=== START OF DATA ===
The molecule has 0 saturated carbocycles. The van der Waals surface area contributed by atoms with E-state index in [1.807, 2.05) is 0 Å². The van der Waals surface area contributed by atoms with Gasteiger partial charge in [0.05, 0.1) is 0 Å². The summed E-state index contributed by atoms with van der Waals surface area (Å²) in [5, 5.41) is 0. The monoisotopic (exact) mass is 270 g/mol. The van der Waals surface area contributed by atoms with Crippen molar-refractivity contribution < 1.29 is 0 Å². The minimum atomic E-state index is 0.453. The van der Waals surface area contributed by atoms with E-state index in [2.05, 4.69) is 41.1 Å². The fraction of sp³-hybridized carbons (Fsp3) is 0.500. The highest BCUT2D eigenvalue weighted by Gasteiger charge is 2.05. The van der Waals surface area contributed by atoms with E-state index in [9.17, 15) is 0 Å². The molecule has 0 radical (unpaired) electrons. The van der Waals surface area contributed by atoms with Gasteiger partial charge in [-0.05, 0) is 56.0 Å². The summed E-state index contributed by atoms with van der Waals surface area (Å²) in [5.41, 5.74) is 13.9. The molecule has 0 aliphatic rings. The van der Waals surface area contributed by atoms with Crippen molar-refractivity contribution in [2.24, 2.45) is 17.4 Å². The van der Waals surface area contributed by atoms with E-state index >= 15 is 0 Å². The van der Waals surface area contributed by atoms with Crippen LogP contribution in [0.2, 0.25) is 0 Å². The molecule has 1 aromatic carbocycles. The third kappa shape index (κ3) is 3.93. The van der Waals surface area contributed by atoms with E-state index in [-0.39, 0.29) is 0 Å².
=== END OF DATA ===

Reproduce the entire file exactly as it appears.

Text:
The molecule has 0 saturated carbocycles. The van der Waals surface area contributed by atoms with E-state index in [1.807, 2.05) is 0 Å². The van der Waals surface area contributed by atoms with Gasteiger partial charge in [0.05, 0.1) is 0 Å². The summed E-state index contributed by atoms with van der Waals surface area (Å²) in [5, 5.41) is 0. The monoisotopic (exact) mass is 270 g/mol. The van der Waals surface area contributed by atoms with Crippen molar-refractivity contribution < 1.29 is 0 Å². The minimum atomic E-state index is 0.453. The van der Waals surface area contributed by atoms with E-state index in [2.05, 4.69) is 41.1 Å². The fraction of sp³-hybridized carbons (Fsp3) is 0.500. The highest BCUT2D eigenvalue weighted by Gasteiger charge is 2.05. The van der Waals surface area contributed by atoms with E-state index in [9.17, 15) is 0 Å². The molecule has 0 radical (unpaired) electrons. The van der Waals surface area contributed by atoms with Gasteiger partial charge in [-0.05, 0) is 56.0 Å². The summed E-state index contributed by atoms with van der Waals surface area (Å²) in [5.41, 5.74) is 13.9. The molecule has 0 aliphatic rings. The van der Waals surface area contributed by atoms with Crippen molar-refractivity contribution in [2.24, 2.45) is 17.4 Å². The van der Waals surface area contributed by atoms with E-state index >= 15 is 0 Å². The van der Waals surface area contributed by atoms with Crippen LogP contribution in [0.2, 0.25) is 0 Å². The molecule has 1 aromatic carbocycles. The third kappa shape index (κ3) is 3.93. The van der Waals surface area contributed by atoms with E-state index in [-0.39, 0.29) is 0 Å².